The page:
Proceedings of the National Academy of Sciences 09/2013; · 9.81 Impact Factor
  • [Show abstract] [Hide abstract]
    ABSTRACT: Polyubiquitin chains target protein substrates to the 26S proteasome, where they are removed by the deubiquitinase Rpn11 to allow efficient substrate degradation. Despite Rpn11's essential function during substrate processing, its detailed structural and biochemical characterization has been hindered by difficulties in purifying the isolated enzyme. Here we report the 2.0-Å crystal structures of Zn(2+)-free and Zn(2+)-bound Saccharomyces cerevisiae Rpn11 in an MPN-domain heterodimer with Rpn8. The Rpn11-Rpn8 interaction occurs via two distinct interfaces that may be conserved in related MPN-domain complexes. Our structural and mutational studies reveal that Rpn11 lacks a conserved surface to bind the ubiquitin Ile44 patch, does not interact with the moiety on the proximal side of the scissile isopeptide bond and exhibits no linkage specificity for ubiquitin cleavage. These findings explain how Rpn11 functions as a promiscuous deubiquitinase for cotranslocational substrate deubiquitination during proteasomal degradation.
    Nature Structural & Molecular Biology 01/2014; · 11.90 Impact Factor
  • Source
    [Show abstract] [Hide abstract]
    ABSTRACT: The ATP-dependent degradation of polyubiquitylated proteins by the 26S proteasome is essential for the maintenance of proteome stability and the regulation of a plethora of cellular processes. Degradation of substrates is preceded by the removal of polyubiquitin moieties through the isopeptidase activity of the subunit Rpn11. Here we describe three crystal structures of the heterodimer of the Mpr1-Pad1-N-terminal domains of Rpn8 and Rpn11, crystallized as a fusion protein in complex with a nanobody. This fusion protein exhibits modest deubiquitylation activity toward a model substrate. Full activation requires incorporation of Rpn11 into the 26S proteasome and is dependent on ATP hydrolysis, suggesting that substrate processing and polyubiquitin removal are coupled. Based on our structures, we propose that premature activation is prevented by the combined effects of low intrinsic ubiquitin affinity, an insertion segment acting as a physical barrier across the substrate access channel, and a conformationally unstable catalytic loop in Rpn11. The docking of the structure into the proteasome EM density revealed contacts of Rpn11 with ATPase subunits, which likely stabilize the active conformation and boost the affinity for the proximal ubiquitin moiety. The narrow space around the Rpn11 active site at the entrance to the ATPase ring pore is likely to prevent erroneous deubiquitylation of folded proteins.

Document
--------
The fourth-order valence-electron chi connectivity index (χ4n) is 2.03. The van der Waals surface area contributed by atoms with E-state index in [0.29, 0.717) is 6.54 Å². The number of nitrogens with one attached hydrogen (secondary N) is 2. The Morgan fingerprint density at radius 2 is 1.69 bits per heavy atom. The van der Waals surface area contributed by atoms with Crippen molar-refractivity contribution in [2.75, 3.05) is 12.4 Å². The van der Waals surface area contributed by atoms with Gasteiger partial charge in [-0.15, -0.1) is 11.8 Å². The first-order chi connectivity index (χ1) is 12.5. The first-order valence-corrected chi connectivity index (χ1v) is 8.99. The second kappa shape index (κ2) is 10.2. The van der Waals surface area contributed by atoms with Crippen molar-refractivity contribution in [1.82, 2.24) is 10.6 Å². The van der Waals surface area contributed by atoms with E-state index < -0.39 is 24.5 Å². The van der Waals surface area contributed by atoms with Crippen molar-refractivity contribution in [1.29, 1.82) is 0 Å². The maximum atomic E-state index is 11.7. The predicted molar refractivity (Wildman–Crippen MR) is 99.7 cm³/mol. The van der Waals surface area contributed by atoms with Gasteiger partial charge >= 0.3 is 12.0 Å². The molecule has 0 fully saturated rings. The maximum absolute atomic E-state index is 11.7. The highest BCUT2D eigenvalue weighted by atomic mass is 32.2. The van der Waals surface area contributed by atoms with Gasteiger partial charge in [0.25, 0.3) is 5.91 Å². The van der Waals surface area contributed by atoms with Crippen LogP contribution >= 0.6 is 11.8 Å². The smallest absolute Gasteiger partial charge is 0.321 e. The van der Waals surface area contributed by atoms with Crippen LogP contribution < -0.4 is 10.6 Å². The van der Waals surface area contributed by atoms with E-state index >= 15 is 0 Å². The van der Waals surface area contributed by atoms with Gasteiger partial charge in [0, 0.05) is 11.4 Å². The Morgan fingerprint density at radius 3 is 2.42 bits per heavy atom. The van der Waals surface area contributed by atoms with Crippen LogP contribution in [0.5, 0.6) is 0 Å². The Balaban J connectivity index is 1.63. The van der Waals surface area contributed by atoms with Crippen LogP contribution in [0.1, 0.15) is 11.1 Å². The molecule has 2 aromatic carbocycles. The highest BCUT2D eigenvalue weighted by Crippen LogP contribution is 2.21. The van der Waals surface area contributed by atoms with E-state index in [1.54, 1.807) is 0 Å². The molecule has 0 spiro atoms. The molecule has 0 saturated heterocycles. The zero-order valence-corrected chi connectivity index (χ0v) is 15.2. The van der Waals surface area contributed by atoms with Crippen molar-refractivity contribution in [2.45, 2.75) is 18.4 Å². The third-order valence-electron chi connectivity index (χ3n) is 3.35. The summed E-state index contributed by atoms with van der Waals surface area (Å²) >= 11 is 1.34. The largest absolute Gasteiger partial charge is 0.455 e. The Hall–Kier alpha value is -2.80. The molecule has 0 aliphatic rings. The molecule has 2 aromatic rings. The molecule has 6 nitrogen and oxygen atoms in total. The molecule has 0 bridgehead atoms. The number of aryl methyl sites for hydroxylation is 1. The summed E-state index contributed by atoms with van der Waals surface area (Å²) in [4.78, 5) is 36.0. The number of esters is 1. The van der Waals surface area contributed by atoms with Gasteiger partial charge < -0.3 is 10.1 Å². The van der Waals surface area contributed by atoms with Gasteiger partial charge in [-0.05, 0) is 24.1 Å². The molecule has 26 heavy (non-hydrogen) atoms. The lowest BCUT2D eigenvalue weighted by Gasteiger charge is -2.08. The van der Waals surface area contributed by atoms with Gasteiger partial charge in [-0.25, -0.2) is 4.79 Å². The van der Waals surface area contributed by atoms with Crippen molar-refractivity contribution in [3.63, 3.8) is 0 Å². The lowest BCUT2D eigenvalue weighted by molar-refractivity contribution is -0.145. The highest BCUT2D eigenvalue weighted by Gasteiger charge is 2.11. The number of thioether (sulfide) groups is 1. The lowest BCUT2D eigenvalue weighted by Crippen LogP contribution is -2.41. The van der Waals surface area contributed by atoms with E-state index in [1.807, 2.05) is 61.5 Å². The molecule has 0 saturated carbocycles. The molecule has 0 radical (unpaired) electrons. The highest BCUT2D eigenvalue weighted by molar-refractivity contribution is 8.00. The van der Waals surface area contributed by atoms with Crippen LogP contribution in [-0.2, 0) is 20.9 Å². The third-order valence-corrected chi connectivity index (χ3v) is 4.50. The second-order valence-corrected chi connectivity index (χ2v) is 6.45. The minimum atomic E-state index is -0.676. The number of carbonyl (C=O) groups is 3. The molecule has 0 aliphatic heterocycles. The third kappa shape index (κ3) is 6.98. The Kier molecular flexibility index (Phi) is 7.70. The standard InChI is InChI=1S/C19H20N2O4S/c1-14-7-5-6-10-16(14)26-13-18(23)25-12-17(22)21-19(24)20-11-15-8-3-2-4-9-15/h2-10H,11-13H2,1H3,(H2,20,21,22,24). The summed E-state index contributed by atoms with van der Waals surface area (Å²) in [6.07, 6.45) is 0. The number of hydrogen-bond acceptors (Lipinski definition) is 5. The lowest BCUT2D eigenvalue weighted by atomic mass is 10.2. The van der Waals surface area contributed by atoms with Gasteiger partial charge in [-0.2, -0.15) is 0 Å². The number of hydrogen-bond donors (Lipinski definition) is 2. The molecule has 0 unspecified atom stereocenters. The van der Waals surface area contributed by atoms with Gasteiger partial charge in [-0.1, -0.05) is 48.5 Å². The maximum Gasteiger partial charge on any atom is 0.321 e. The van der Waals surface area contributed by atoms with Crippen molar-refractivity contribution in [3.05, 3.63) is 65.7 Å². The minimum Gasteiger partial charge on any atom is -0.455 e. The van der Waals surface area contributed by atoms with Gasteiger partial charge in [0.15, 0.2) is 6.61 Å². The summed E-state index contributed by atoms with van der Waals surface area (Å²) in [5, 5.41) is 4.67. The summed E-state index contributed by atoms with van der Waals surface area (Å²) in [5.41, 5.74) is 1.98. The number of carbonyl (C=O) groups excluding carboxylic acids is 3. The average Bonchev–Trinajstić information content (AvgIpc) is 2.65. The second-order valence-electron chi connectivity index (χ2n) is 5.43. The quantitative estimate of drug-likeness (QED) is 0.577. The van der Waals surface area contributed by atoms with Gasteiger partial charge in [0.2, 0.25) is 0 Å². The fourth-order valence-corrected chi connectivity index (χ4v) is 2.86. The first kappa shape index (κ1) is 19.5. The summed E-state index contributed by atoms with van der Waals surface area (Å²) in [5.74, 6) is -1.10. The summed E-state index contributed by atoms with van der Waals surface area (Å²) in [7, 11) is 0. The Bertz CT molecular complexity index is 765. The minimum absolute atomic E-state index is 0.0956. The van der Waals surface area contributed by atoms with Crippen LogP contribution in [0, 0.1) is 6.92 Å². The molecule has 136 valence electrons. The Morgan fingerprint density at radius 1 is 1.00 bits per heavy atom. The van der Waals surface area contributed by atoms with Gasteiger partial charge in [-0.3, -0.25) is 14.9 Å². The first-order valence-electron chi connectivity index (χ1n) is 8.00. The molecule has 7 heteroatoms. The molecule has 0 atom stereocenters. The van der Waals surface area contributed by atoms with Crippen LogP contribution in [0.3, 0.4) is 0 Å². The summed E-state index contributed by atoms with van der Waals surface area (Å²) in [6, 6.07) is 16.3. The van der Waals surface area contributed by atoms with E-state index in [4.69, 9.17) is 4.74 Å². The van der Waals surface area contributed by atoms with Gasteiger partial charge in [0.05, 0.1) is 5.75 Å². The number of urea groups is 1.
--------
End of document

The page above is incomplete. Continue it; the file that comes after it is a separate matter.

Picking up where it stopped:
Proceedings of the National Academy of Sciences 02/2014; · 9.81 Impact Factor


Available from